The winners and losers from the Albanese government’s rejig of this year’s Stage 3 tax cuts have already been well documented.
From July 1, every taxpayer will get a tax cut. Most, the 11 million taxpayers earning up to A$146,486, will also pay less tax than they would have under the earlier version of Stage 3, some getting a tax cut twice as big.
A much smaller number, 1.8 million, will get a smaller tax cut than they would have under the original scheme, although their cuts will still be big. The highest earners will get cuts of $4,529 instead of $9,075.
But many of us live in households where income is shared, and many households don’t pay tax because the people in them don’t earn enough or are on benefits.
The Australian National University’s PolicyMod model is able to work out the impacts at the household level, including the impact on households in which members are on benefits or don’t earn enough to pay tax.
More winners than losers in every broad income group
We’ve divided Australian households into five equal-size groups ranked by income, from lowest to lower-middle to middle to upper-middle to high.
Our modelling finds that, just as is the case for individuals, many more households will be better off with the changes to Stage 3 than would have been? better off with Stage 3 as it was, although the difference isn’t as extreme.
Overall, 58 per cent of households will be better off with the reworked Stage 3 than they would have under the original and 11 per cent will be worse off.
Importantly, there remain 31 per cent who will be neither better off nor worse off, because they don’t pay personal income tax.
But it is different for different types of households.
In the lowest-earning fifth of households, far more are better off (13.5%) than worse off (0.2%) with the overwhelming bulk neither better nor worse off (86.3%).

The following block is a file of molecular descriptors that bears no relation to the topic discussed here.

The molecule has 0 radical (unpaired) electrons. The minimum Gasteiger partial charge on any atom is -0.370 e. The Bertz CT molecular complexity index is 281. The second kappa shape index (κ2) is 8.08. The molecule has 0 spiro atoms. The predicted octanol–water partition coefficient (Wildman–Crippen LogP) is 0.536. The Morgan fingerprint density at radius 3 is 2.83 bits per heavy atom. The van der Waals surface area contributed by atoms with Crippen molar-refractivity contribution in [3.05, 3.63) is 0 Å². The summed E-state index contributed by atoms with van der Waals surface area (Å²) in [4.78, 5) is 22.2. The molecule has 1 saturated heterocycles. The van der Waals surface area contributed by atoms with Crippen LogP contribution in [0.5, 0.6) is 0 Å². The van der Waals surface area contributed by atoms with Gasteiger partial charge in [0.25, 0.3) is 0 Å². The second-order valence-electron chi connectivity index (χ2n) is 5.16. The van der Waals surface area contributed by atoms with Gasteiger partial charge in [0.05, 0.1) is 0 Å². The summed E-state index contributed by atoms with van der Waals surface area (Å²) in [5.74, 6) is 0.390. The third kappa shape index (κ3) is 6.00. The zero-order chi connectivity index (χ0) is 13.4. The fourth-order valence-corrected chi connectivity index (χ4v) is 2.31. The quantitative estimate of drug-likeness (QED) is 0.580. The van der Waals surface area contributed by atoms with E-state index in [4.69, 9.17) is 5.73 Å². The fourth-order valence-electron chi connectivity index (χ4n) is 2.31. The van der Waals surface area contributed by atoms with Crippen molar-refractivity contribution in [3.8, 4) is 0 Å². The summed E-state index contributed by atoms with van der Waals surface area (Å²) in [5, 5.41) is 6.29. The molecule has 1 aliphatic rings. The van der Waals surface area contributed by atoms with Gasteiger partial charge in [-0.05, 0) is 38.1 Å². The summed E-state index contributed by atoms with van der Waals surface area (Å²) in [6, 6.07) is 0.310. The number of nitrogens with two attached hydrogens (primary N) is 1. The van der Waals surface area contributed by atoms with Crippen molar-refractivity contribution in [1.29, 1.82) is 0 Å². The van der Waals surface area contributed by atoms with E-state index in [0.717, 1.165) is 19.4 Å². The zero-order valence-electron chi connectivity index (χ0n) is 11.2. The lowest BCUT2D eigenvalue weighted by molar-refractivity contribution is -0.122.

In the highest-earning fifth of households, while more than half are better off (54.4%), a very substantial proportion are worse off (42.3%).
Very few (only 3.1%) are neither better nor worse off.
But high-earning households go backwards on average
In dollar terms, the top-earning fifth of households loses money while every group gains. That’s because although there are more winners than losers among the highest-earning fifth of households, the losers lose more money.
The biggest dollar gains go to middle and upper-middle income households with middle-income households ahead, on average, by $988 per year and upper-middle income households by $1,102. The highest-income households are worse off by an average of $837 per year.
As a percentage of income, middle-income households gain the most with a 1 per cent increase in disposable income. Lowest income households gain very little, while the highest-income households go backwards by 0.3 per cent.
The rejig does a better job of fighting bracket creep
And we’ve found something else.
The original version of the Stage 3 tax cuts was advertised as a measure to overcome bracket creep, which is what happens when a greater proportion of taxpayers’ income gets pushed into higher tax brackets as incomes climb.
We have found it wouldn’t have done it for most of the income groups, leaving all but the highest-earning group paying more tax after the change in mid-2024 than it used to in 2018.
The rejigged version of Stage 3 should compensate for bracket creep better, leaving the top two groups paying less than they did in 2018 and compensating the bottom three better than the original Stage 3.
Not too much should be made of the increase in tax rates in the lowest income group between 2018 and 2024 because some of it reflects stronger income growth.
We find that overall, the redesigned Stage 3 does a better job of offsetting bracket creep than the original. It is also better targeted to middle and upper-middle income households.
Having said that, the average benefit in dollar terms isn’t big. At about $1,000 per year for middle and upper-middle income households and costing the budget about what the original Stage 3 tax cuts would have cost, its inflationary impact compared to the original looks modest.
Ben Phillips, Associate Professor, Centre for Social Research and Methods, Director, Centre for Economic Policy Research (CEPR), Australian National University
This article is republished from The Conversation under a Creative Commons license. Read the original article.
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